These City Limits grabbed my ears in about half a minute. The first thing that came to mind immediately was 30 Seconds To Mars. They have a really full, melodic sound and vocals that take you on a trip along with the music. No three chords, screaming like you were hit below the belt sell-out with these guys. They know how to play, arrange, and add vocals that have depth and meaning. So, I wanted to know more and Brian was most ready to help me learn more.

Me-Are you guys signed? God damn man, what a talented band.

Brian-Wow, David, thanks! We are currently unsigned, and are looking for any help we can get, whether it's press reviews, getting our music in the right hands, etc.. We have probably 15 more songs other than that we could put out, we are just looking for a label to notice us.

Me-Who is playing the keys in there, I am reminded of 30 Seconds to Mars, who are your influences as a band?

Brian-Currently we are looking for one. We are using back tracks for some of the keyboard stuff live. I'd say some of our biggest influences are Muse, Deftones, and The Dear Hunter. But we listen to everything from Classic rock to death metal to reggae to punk.

Yes, it's true. Sometimes these things have conversations just like that! LOL! The band:

These City Limits

Randy Vanderbilt - Vocals/Guitar
Jesse Curtis - Guitar/Vocals
Brian Nichols - Bass
Adam Wilson - Drums

The guitars are driven, powerful, and melodic throughout with tastfully talented leads in all the right places. The drums add perfect blends of speed and power to enhance the highpoints of every inch of the music. The bass pounds out the backbone along with the drums, but adds in his own riffs perfectly. The vocals are rich, deep, and there are enough harmonies and backing vocals to put it all over the top and into "I need to turn this up now" mode.

Indeed, if the band has this as a first offering, the sky is just beginning to open up for them from what I have heard so far. You can check them out here. - Examiner.com / By: David Garlow


Discography

Self Titled Demo EP-5 tracks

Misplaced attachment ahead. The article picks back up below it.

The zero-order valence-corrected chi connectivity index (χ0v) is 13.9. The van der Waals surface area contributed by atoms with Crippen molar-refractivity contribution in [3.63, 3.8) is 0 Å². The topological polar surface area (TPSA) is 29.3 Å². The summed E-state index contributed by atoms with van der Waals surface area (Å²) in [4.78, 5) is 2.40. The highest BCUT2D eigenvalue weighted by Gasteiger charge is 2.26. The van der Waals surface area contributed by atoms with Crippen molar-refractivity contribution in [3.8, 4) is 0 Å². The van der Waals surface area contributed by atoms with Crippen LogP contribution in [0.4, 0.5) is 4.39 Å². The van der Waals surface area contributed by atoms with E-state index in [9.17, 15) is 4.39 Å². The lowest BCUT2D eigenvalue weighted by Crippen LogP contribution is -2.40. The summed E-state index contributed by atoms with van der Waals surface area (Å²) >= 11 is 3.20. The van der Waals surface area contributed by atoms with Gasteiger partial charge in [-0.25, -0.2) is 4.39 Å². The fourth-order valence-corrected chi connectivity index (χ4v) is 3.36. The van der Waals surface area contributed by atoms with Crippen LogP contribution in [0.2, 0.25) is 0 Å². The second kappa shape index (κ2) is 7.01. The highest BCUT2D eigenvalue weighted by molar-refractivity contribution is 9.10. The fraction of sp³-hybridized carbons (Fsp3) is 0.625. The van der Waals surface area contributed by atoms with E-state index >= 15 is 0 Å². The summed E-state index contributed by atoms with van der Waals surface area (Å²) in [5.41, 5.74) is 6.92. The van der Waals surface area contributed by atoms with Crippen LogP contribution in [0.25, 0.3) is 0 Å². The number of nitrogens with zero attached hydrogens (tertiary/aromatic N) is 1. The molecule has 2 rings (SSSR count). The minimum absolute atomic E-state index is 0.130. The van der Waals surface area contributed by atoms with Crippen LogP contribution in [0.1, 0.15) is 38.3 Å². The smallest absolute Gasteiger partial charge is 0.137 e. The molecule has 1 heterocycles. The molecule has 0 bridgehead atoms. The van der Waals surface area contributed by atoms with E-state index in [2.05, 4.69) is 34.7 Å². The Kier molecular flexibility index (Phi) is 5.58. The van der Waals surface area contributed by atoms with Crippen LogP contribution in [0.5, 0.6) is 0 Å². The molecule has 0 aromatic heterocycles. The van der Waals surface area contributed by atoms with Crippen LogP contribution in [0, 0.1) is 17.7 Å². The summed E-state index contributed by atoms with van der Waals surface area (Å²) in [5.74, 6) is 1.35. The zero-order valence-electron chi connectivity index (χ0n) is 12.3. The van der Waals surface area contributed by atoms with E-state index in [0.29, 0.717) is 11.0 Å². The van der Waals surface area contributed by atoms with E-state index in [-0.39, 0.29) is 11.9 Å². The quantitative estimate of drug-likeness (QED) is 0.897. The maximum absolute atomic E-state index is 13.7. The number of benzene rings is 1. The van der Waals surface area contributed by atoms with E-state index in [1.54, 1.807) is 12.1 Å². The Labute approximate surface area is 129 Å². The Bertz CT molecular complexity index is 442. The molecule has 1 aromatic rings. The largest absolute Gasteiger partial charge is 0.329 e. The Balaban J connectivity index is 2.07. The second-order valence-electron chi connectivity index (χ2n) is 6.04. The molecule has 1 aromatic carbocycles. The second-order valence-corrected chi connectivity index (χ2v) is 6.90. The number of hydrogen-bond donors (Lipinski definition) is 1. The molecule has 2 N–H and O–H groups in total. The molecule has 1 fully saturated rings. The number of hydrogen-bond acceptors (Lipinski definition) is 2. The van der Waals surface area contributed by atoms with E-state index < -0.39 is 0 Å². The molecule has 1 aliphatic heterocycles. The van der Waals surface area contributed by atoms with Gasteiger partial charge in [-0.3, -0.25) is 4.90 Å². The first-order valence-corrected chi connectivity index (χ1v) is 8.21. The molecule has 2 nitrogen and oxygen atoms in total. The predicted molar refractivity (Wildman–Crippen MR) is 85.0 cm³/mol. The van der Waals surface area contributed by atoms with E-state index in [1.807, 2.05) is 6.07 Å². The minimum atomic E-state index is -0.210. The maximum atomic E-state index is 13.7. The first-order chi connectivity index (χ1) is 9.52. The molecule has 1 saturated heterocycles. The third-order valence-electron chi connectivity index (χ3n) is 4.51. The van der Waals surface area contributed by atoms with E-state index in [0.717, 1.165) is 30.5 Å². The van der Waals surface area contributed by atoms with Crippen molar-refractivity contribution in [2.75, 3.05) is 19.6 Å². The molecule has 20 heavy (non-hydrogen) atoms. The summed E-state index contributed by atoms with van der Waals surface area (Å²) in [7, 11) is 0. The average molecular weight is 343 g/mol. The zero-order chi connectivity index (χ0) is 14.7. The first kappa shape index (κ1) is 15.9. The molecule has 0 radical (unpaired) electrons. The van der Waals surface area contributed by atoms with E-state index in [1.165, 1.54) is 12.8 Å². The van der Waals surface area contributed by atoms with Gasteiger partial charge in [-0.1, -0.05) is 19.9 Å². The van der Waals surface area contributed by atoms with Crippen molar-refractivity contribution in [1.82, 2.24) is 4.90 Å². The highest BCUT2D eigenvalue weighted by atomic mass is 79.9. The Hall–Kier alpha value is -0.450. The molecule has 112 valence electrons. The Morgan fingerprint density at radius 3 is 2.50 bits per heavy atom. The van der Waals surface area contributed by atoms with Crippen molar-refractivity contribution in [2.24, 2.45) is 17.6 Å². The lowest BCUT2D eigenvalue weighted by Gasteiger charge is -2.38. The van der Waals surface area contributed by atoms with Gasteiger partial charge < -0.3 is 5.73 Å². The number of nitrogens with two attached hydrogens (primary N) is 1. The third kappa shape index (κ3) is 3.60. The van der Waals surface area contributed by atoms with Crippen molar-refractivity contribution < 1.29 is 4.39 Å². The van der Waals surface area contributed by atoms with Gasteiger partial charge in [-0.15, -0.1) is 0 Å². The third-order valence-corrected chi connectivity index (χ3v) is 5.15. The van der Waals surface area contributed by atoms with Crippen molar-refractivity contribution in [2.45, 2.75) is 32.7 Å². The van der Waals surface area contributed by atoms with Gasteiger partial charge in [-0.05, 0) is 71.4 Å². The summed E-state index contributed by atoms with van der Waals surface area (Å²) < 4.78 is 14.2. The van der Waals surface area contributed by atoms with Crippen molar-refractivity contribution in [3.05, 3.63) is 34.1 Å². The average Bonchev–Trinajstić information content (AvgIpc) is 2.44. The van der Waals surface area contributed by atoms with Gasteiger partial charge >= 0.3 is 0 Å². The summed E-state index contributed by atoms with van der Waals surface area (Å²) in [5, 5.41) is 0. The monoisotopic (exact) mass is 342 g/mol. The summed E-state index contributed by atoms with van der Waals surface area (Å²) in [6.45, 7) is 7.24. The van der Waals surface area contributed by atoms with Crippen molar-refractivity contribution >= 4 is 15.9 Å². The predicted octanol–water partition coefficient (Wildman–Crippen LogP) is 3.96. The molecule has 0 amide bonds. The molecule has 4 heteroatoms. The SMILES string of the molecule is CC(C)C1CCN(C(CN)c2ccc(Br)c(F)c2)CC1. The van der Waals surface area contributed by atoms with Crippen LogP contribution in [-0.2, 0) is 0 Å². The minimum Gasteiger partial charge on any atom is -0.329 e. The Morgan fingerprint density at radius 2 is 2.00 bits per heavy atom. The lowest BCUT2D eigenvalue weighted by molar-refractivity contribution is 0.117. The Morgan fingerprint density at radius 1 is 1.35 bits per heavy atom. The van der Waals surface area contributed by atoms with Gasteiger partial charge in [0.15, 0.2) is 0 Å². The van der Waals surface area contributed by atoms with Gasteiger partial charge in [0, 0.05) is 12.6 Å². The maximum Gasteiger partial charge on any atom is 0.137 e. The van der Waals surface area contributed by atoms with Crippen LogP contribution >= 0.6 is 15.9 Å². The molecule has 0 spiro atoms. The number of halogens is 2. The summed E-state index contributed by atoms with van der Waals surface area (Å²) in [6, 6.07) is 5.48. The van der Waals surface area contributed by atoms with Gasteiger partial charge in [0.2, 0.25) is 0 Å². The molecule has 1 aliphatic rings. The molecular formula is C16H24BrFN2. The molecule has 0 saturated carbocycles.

Digitally Self Released Summer 2011 as Free Download
Recorded and mixed by Randy Vanderbilt at AWESOME!; Speedway, IN.
Song performed by These City Limits

The Modern Standard-8 tracks
Digitally and Physically Self Released June 2nd, 2012
Recorded and mixed by Andreas Magnusson at Planet Red; Richmond, VA.
Produced by Andreas Magnusson and These City Limits
Song performed by These City Limits

Radio Play Information:
Single 'Stars Align' has been in play on WRZX Indianapolis X-103's weekly Indy's X-Files show consecutive weeks since June 3rd, 2012.

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Bio

Made up of members from various musical backgrounds, These City Limits believes that musical boundaries are made to be blurred and genres to be melded. Although Rock/ Alternative best describes their sound, a pop and progressive following has been noted. Pulling fans from both of those seemingly different musical worlds is a very promising beginning.

Even though TCL was formed as recently as June 2011, they have over 45 years performance experience between the three members; Randy, Adam and Brian. From working with labels and management to booking their own shows and physically making their own merch, these individuals have come from different music paths which has helped to round and solidify the band.

Randy and Adam first met in 2004 through mutual musician friends, followed by working together on a few recording projects over the years. Brian, having previously toured with Randy during Spring '06, also shared the stage at shows throughout Indiana with Adam in '03. This made for a similar ground that allowed the group to turn out some initial songs quickly. Since then, the writing has not slowed down.

With a DIY approach TCL has managed to write and record over a dozen songs, release a free five-track EP, self-release their freshman EP The Modern Standard (8.3/10 mezzic.com), launch a radio campaign, rate in top 5 adds as an unsigned artist, and play over 20 shows. Looking to the future, a few more bodies will be added for writing and performance purposes. TCL intends to continue to build a team around themselves to succeed through managers and agents. "We are aware of the ever changing landscape that is the music industry. We are trying to find our place within that landscape through providing an experience at performances and creating connections."